There are some forty-five thousand items in the average American supermarket and more than a quarter of them now contain corn. This goes for the nonfood items as well: Everything from the toothpaste and cosmetics to the disposable diapers, trash bags, cleansers, charcoal briquettes, matches, and batteries, right down to the shine on the cover of the magazine that catches your eye by the checkout: corn. Even in Produce on a day when there's ostensibly no corn for sale, you'll nevertheless find plenty of corn: in the vegetable wax that gives the cucumbers their sheen, in the pesticide responsible for the produce's perfection, even in the coating on the cardboard it was shipped in. Indeed, the supermarket itself -- the wallboard and joint compound, the linoleum and fiberglass and adhesives out of which the building itself has been built -- is in no small measure a manifestation of corn.”
Michael Pollan, The Omnivore's Dilemma: A Natural History of Four Meals

Edmund S. Morgan
“The Indians, keeping to themselves, laughed at your superior methods and lived from the land more abundantly and with less labor than you did... And when your own people started deserting in order to live with them, it was too much... So you killed the Indians, tortured them, burned their villages, burned their cornfields... But you still did not grow much corn.”
edmund morgan

“Finn fell asleep draped in Kittens and dreamed that the corn walked the earth on skinny white roots, liked to joke with the crows, and wasn't afraid of anything.”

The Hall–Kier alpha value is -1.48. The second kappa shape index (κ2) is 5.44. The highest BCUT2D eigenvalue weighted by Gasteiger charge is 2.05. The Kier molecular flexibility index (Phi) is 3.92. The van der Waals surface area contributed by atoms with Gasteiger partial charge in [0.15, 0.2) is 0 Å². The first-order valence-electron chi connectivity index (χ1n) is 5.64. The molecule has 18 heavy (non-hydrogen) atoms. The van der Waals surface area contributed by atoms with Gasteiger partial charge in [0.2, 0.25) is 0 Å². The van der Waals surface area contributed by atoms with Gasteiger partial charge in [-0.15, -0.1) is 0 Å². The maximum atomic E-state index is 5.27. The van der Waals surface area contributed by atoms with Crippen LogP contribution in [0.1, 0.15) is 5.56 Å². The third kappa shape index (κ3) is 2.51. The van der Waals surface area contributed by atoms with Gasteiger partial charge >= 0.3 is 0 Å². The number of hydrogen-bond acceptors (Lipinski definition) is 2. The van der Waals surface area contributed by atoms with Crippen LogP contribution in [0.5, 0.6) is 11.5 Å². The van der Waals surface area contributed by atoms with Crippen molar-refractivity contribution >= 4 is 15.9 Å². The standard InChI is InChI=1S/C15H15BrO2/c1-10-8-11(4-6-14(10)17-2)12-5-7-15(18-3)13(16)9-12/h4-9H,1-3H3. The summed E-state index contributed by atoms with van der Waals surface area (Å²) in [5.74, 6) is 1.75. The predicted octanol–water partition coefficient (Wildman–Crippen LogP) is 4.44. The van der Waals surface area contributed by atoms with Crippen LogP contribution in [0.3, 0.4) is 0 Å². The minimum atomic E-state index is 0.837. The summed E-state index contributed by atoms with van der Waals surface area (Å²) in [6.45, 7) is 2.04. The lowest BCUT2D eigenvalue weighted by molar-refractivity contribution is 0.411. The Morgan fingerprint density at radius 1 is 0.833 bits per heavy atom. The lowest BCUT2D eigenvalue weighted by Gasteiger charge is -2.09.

Laura Ruby, Bone Gap

Michael Pollan
“Planted, a single corn seed yielded more than 150 fat kernels, often as many as 300, while the return on a seed of wheat was something less than 50:1”
Michael Pollan, The Omnivore's Dilemma: A Natural History of Four Meals
tags: corn, food

John Darnielle
“The wind comes across the plains not howling but singing. It's the difference between this wind and its big-city cousins: the full-throated wind of the plains has leeway to seek out the hidden registers of its voice. Where immigrant farmers planted windbreaks a hundred and fifty years ago. it keens in protest; where the young corn shoots up, it whispers as it passes, crossing field after field in its own time, following eastward trends but in no hurry to find open water. You can't usually see it in paintings, but it's an important part of the scenery.”
John Darnielle, Universal Harvester

Richard Puz
“We got a saying around here about our corn, ‘it grows knee-high by the Fourth of July.”
Richard Puz, The Carolinian

“If you were food, you would be corn. I dont know why, i just sense corn in you.”
Lizbeth Mori

Josh Stern
“Blood is thicker than water, but they still use corn starch as a thickener on cooking shows”
Josh Stern, And That's Why I'm Single: What Good Is Having A Lucky Horseshoe Up Your Butt When The Horse Is Still Attached?

William Kamkwamba
“With the money my mother earned from selling cakes, my father cut a deal with Mangochi and bought one pail of maize. My mother took it to the mill, saved half the flour for us, and used the rest for more cakes. We did this every day, taking enough to eat and selling the rest. It was enough to provide our one blob of nsima each night, along with some pumpkin leaves. It was practically nothing, yet knowing it would be there somehow made the hunger less painful.

"As long as we can stay in business," my father said, "we'll make it through. Our profit is that we live.”
William Kamkwamba, The Boy Who Harnessed the Wind: Creating Currents of Electricity and Hope

William Kamkwamba
“Maize is just another word for white corn, and by the end of this story, you won't believe how much you know about corn.”
William Kamkwamba, The Boy Who Harnessed the Wind: Creating Currents of Electricity and Hope

Michael Pollan